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I know that people with hypertension (high blood pressre) can benefit from massage, but I not exactly sure. I know someone who has HBP and wouold like to help them. What can I do as a Massage Therapist to help them, and waht information can I tell them. I know the basic of diet and exercise, but what exactly does massage do to help them?

Any help would be greatly appreciated.

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Quincy you might try doing a search for effects of massage on the cardiovascular system. There have been lots of studies done and the results are inspiring, to say the least. Also, too many to post here. Very common issue for a lot of folks and massage is extremely beneficial
Thank you william,

maybe I should have been a little more clearer...I was looking for some of the ways that fellow MT's help clients with HBP. Maybe a technique they use or advice they give.
massage that focuses on relaxation and circulation. As far as advice, I think we can encourage someone to be very proactive in dealing with hypertension but we need to stay within our area of expertise

Quincy Brown said:
Thank you william,

maybe I should have been a little more clearer...I was looking for some of the ways that fellow MT's help clients with HBP. Maybe a technique they use or advice they give.
Encourage water drinking - like a gallon a day, and quality multivitamins - both of which are within our scope of practice as everyone benefits from both of these things. I like usana essentials multi vitamins. (I'll be happy to tell you about them if you ask) Eating garlic and cayenne pepper also can help with cardiovascular issues. Remember that when you say these things to be certain that you don't act like you are prescribing as that goes beyond our scope of practice, you can just tell them you asked a nutritionist or herbalist(both of which I am) As for massage, you want to be careful doing massage until they have their numbers under control - more light relaxing energy kinds of things - deep tissue can be dangerous in certain circumstances. help them with breathing and relaxation. Encourage stress relief - meditation, exercise (not too strenuous), Guided imagery, progressive relaxation...etc.
Here's a few studies and VERY BRIEF summaries. I would encourage you to read the entire article for the best perspective.

Massage decreased diastolic blood pressure, anxiety, and cortisol (stress hormone) levels in adults with hypertension.

Hernandez-Reif M et al: High blood pressure and associated symptoms were reduced by massage therapy, J Bodywork Mov Ther 4:31-38, 2000.

Massage reduced systolic blood pressure, pain, and psychologic distress associated with the preparation time in a catheterization lab.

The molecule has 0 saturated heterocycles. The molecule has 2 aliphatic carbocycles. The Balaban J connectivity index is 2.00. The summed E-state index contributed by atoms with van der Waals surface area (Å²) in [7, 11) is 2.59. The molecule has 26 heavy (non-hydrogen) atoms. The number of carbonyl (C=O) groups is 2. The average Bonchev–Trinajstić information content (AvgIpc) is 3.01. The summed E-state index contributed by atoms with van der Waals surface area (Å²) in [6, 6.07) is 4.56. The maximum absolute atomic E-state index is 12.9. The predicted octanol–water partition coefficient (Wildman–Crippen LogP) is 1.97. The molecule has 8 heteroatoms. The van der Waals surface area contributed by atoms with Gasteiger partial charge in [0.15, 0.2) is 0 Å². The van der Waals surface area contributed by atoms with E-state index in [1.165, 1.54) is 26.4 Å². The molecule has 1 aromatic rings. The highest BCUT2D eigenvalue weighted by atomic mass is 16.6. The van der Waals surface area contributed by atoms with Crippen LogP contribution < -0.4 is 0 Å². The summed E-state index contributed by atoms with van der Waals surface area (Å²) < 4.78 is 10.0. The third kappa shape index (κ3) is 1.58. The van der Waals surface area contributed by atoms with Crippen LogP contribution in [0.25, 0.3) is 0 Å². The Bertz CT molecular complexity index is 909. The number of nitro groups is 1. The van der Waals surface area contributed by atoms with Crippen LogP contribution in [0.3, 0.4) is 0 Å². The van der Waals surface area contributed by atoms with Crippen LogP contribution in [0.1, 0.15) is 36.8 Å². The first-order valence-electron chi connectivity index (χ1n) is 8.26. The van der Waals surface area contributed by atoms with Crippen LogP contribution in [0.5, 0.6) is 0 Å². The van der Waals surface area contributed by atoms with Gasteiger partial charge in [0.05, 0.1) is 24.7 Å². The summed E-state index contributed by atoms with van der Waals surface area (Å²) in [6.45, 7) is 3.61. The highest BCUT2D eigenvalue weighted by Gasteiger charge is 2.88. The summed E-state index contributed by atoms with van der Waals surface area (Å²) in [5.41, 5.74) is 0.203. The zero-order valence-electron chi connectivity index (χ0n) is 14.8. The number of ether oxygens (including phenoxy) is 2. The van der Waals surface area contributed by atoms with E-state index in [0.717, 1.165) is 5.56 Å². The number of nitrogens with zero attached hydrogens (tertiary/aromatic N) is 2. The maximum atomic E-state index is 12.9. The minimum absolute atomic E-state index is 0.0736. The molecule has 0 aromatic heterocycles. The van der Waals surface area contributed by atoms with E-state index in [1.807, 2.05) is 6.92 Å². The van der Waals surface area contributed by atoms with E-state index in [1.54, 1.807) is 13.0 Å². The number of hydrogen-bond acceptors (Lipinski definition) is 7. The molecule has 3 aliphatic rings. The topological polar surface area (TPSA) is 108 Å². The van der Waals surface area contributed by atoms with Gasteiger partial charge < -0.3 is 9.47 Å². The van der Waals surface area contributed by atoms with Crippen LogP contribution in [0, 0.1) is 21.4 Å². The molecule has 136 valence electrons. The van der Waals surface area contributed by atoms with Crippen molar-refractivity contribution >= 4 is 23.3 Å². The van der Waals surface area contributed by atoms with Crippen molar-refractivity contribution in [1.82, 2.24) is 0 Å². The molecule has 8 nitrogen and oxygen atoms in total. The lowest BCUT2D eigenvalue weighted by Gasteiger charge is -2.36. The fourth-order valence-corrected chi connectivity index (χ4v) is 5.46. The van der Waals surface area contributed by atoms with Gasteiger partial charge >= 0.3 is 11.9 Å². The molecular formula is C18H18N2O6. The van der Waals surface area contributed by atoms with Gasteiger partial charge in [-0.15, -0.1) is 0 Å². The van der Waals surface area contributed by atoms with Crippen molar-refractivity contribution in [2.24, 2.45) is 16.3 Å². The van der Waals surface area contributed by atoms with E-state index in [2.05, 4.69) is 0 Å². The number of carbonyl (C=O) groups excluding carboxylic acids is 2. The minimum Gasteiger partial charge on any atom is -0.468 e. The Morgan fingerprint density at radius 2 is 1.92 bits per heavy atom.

McNamara ME et al: The effects of back massage before diagnostic cardiac catheterization, Altern Ther Health Med 9:50-57, 2003.

Myofascial trigger point therapy produced significant decreases in heart rate and blood pressure.

Delaney JP, Leong KS, Watkins A, Brodie D. The short-term effect of myofascial trigger point massage therapy on cardiac autonomic tone in healthy subjects. J Adv Nurs 37:364-371, 2002.
About treatment protcol...

When working with some who has hypertension, be sure to ascertain if and how the condition is controlled. Clients whose hypertension is not under control by diet, regular exercise, or medications should not receive massage due to the likelihood of unmonitored severe complications. Medical clearance is needed.

Examples of complications from untreated HBP include damage to arterial walls (leading to or accelerating atherosclerosis), vascular walls dilating or tearing (forming aneurysms), and damage organs (from sustained ischemia). Targeted organs are often the kidneys, retinas, and brain. The heart may enlarge (cardiomegaly) to maintain normal circulation; congestive heart failure is a frequent consequence.

If the condition is under control, massage can proceed. If your client is taking antihypertensive meds, he or she may experience dizziness as a common side effect. Just be sure to instruct him or her to move slowly and carefully and be ready to assist.

Hope this helps.
Quincy I agree with Emma's suggestions completely with one additional herb that helps hypertension and thats Hawthorn Berry.
Hi Quincy.

How MT reduces blood pressure is not well understood yet, but that it has this effect is reasonably well supported by several studies. In addition to the ones Susan listed, I humbly add one of my own, in which we summarized the results of massage therapy on several different outcomes, including blood pressure. Some of the studies mentioned by Susan are included in our summary (but not the most recent ones, as our study was published in 2004).

A note on the advice to drink water - depending on how much water one drinks already, it might be a good idea to encourage drinking more, but there is probably little to be gained from drinking much more, and people should not drink amounts that exceed their thirst or that make them uncomfortable. (Even the "8x8" guideline - that one should drink eight 8oz glasses of water per day - is only a half gallon, and this guideline has been challenged in recent times by medical experts.)
Don, that's one I had forgotten - Thanks

Don Johnson said:
Quincy I agree with Emma's suggestions completely with one additional herb that helps hypertension and thats Hawthorn Berry.

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